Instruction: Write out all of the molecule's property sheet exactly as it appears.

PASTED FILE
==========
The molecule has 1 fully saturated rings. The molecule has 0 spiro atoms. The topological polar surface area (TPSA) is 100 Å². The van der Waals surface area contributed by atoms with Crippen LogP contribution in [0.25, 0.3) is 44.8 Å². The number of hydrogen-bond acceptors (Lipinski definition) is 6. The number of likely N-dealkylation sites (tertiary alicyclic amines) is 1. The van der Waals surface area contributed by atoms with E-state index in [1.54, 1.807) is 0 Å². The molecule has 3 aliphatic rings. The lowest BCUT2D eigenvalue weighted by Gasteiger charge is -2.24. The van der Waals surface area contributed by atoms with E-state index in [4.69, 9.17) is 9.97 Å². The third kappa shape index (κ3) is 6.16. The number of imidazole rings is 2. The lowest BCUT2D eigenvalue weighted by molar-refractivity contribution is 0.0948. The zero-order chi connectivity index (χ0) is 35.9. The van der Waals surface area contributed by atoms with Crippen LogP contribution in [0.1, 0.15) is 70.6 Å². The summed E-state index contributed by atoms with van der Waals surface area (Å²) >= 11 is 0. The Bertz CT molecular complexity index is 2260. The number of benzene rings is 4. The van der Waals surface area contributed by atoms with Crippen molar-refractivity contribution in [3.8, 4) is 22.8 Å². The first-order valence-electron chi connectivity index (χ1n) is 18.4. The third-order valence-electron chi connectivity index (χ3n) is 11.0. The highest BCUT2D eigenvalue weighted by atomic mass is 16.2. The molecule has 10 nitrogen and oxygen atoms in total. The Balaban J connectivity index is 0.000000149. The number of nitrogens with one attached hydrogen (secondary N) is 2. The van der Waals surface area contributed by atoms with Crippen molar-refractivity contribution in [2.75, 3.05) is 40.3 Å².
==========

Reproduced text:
The molecule has 1 fully saturated rings. The molecule has 0 spiro atoms. The topological polar surface area (TPSA) is 100 Å². The van der Waals surface area contributed by atoms with Crippen LogP contribution in [0.25, 0.3) is 44.8 Å². The number of hydrogen-bond acceptors (Lipinski definition) is 6. The number of likely N-dealkylation sites (tertiary alicyclic amines) is 1. The van der Waals surface area contributed by atoms with E-state index in [1.54, 1.807) is 0 Å². The molecule has 3 aliphatic rings. The lowest BCUT2D eigenvalue weighted by Gasteiger charge is -2.24. The van der Waals surface area contributed by atoms with E-state index in [4.69, 9.17) is 9.97 Å². The third kappa shape index (κ3) is 6.16. The number of imidazole rings is 2. The lowest BCUT2D eigenvalue weighted by molar-refractivity contribution is 0.0948. The zero-order chi connectivity index (χ0) is 35.9. The van der Waals surface area contributed by atoms with Crippen LogP contribution in [0.1, 0.15) is 70.6 Å². The summed E-state index contributed by atoms with van der Waals surface area (Å²) >= 11 is 0. The Bertz CT molecular complexity index is 2260. The number of benzene rings is 4. The van der Waals surface area contributed by atoms with Crippen molar-refractivity contribution in [3.8, 4) is 22.8 Å². The first-order valence-electron chi connectivity index (χ1n) is 18.4. The third-order valence-electron chi connectivity index (χ3n) is 11.0. The highest BCUT2D eigenvalue weighted by atomic mass is 16.2. The molecule has 10 nitrogen and oxygen atoms in total. The Balaban J connectivity index is 0.000000149. The number of nitrogens with one attached hydrogen (secondary N) is 2. The van der Waals surface area contributed by atoms with Crippen molar-refractivity contribution in [2.75, 3.05) is 40.3 Å².